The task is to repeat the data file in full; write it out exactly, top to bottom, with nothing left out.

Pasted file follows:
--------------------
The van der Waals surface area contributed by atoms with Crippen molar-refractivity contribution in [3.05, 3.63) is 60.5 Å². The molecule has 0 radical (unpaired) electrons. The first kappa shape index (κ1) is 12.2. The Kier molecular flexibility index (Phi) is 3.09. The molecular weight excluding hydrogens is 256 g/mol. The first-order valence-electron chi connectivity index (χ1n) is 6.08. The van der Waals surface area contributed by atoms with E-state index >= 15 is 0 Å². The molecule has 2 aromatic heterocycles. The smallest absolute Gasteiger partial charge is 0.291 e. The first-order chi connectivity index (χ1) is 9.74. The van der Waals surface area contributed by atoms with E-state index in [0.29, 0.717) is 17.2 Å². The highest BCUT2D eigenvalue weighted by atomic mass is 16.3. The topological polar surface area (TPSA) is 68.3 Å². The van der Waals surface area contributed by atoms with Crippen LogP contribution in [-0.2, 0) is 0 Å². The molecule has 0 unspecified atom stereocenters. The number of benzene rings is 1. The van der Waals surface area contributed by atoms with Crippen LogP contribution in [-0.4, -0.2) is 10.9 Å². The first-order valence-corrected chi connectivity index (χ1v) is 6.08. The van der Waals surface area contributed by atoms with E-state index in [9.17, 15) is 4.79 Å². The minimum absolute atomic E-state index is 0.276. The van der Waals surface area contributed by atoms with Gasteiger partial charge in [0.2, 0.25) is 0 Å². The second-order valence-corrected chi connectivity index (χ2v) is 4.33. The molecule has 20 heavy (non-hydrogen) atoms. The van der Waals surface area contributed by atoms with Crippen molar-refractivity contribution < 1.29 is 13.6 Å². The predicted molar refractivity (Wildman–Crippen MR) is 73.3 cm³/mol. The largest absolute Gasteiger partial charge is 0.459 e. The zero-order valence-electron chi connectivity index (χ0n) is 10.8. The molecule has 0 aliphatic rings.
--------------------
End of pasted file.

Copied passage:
The van der Waals surface area contributed by atoms with Crippen molar-refractivity contribution in [3.05, 3.63) is 60.5 Å². The molecule has 0 radical (unpaired) electrons. The first kappa shape index (κ1) is 12.2. The Kier molecular flexibility index (Phi) is 3.09. The molecular weight excluding hydrogens is 256 g/mol. The first-order valence-electron chi connectivity index (χ1n) is 6.08. The van der Waals surface area contributed by atoms with E-state index >= 15 is 0 Å². The molecule has 2 aromatic heterocycles. The smallest absolute Gasteiger partial charge is 0.291 e. The first-order chi connectivity index (χ1) is 9.74. The van der Waals surface area contributed by atoms with E-state index in [0.29, 0.717) is 17.2 Å². The highest BCUT2D eigenvalue weighted by atomic mass is 16.3. The topological polar surface area (TPSA) is 68.3 Å². The van der Waals surface area contributed by atoms with Crippen LogP contribution in [-0.2, 0) is 0 Å². The molecule has 0 unspecified atom stereocenters. The number of benzene rings is 1. The van der Waals surface area contributed by atoms with Crippen LogP contribution in [-0.4, -0.2) is 10.9 Å². The first-order valence-corrected chi connectivity index (χ1v) is 6.08. The van der Waals surface area contributed by atoms with E-state index in [9.17, 15) is 4.79 Å². The minimum absolute atomic E-state index is 0.276. The van der Waals surface area contributed by atoms with Gasteiger partial charge in [0.2, 0.25) is 0 Å². The second-order valence-corrected chi connectivity index (χ2v) is 4.33. The molecule has 20 heavy (non-hydrogen) atoms. The van der Waals surface area contributed by atoms with Crippen molar-refractivity contribution < 1.29 is 13.6 Å². The predicted molar refractivity (Wildman–Crippen MR) is 73.3 cm³/mol. The largest absolute Gasteiger partial charge is 0.459 e. The zero-order valence-electron chi connectivity index (χ0n) is 10.8. The molecule has 0 aliphatic rings.